Sprint Acquires a Stake in Tidal, Will Offer Exclusives to Its Subscribers

Can a carrier partnership pull Tidal out of its funk?

Tidal has a new business partner, and this time, it’s not a fellow artist. The streaming service co-owned by a number of musicians led by Jay-Z has sold off a third of its shares to Sprint, establishing a partnership that both sides hope will bring about a much needed revival.

Today’s announcement is light on details. The only thing the two companies are saying for sure is that Sprint now owns 33 percent of Tidal, and that this is intended as a business partnership that will bring exclusive content to Sprint subscribers. What that content will consist of is unknown. Other strategies that could be pursued include preloading Tidal onto Sprint phones, offering discounted monthly rates to Sprint subscribers, or making streaming music on Tidal not count against data caps, like T-Mobile has done with many other streaming music services. However, that last approach may prove challenging to implement in this case — Tidal’s $20 monthly tier streams lossless music, requiring larger files streamed at higher bitrates.

Also unknown is how Sprint’s new stake affects Tidal’s existing ownership structure. When Tidal was purchased by Jay-Z and relaunched, it was put forward as an artist-owned streaming service. In reality, a handful of high-profile acts including Jay-Z, Beyoncé, Arcade Fire, Daft Punk, and the late Prince (whose estate is now suing Tidal over streamed music Tidal may not have had rights to), made up the ownership group, with Jay-Z retaining the lion’s share. We don’t know whether the 33 percent came from Jay-Z only, or if each of the artist partners gave up a bit of equity, as well.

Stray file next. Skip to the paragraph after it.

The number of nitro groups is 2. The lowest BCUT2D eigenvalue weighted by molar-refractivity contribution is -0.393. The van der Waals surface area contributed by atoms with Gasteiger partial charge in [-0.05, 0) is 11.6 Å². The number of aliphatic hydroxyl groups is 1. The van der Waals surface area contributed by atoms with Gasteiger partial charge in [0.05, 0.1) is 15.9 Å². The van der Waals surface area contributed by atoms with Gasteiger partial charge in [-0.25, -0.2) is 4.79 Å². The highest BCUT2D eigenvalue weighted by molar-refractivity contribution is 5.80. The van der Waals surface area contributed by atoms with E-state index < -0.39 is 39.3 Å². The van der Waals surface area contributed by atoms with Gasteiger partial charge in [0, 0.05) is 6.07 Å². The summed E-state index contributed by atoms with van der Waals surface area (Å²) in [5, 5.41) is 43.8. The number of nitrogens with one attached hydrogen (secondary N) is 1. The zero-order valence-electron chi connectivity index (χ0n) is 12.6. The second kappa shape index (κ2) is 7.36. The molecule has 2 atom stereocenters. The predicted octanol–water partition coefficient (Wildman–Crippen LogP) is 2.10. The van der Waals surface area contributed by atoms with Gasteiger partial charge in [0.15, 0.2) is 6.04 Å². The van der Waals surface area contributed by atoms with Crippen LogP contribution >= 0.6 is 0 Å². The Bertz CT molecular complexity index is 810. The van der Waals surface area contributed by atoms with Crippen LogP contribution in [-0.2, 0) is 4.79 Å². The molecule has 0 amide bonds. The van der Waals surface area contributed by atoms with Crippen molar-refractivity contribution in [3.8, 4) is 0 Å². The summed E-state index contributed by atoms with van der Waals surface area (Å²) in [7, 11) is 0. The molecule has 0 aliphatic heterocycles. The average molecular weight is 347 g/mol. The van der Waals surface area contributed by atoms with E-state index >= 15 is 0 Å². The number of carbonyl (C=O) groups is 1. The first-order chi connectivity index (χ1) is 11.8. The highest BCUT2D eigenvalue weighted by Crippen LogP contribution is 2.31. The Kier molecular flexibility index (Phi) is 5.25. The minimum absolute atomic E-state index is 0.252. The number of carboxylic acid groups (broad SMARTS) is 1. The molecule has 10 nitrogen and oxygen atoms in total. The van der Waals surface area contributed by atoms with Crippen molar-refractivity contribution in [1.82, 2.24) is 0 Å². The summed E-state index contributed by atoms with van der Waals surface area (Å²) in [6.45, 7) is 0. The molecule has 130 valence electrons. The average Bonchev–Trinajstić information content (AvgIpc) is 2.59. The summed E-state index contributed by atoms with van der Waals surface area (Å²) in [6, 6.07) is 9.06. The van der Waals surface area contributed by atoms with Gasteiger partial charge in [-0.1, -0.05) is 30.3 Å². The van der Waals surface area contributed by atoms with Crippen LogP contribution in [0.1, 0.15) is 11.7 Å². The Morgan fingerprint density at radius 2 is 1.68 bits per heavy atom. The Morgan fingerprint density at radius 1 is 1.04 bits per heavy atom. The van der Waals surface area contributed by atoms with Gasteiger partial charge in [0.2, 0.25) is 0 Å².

As a result of the deal, Sprint CEO Marcelo Claure will join the Tidal board of directors. Along with Tidal’s leadership, he’ll have to figure out how to use Sprint’s subscriber base to boost Tidal’s subscriptions. It’s unknown exactly how many subscribers Tidal has, but it’s far behind the tens of millions of paid subscribers that Spotify and Apple Music have. Tidal’s claims of 3 million have recently been disputed after an investigation by a Norwegian publication (Tidal was created in Norway before being sold to Jay-Z), which suggests that the service only has around 1 million subscribers.

Less clear is how an as yet unpopular music service will drive new customers to Sprint. The carrier may be better served continuing to put resources toward a comeback during the rollout of 5G networks.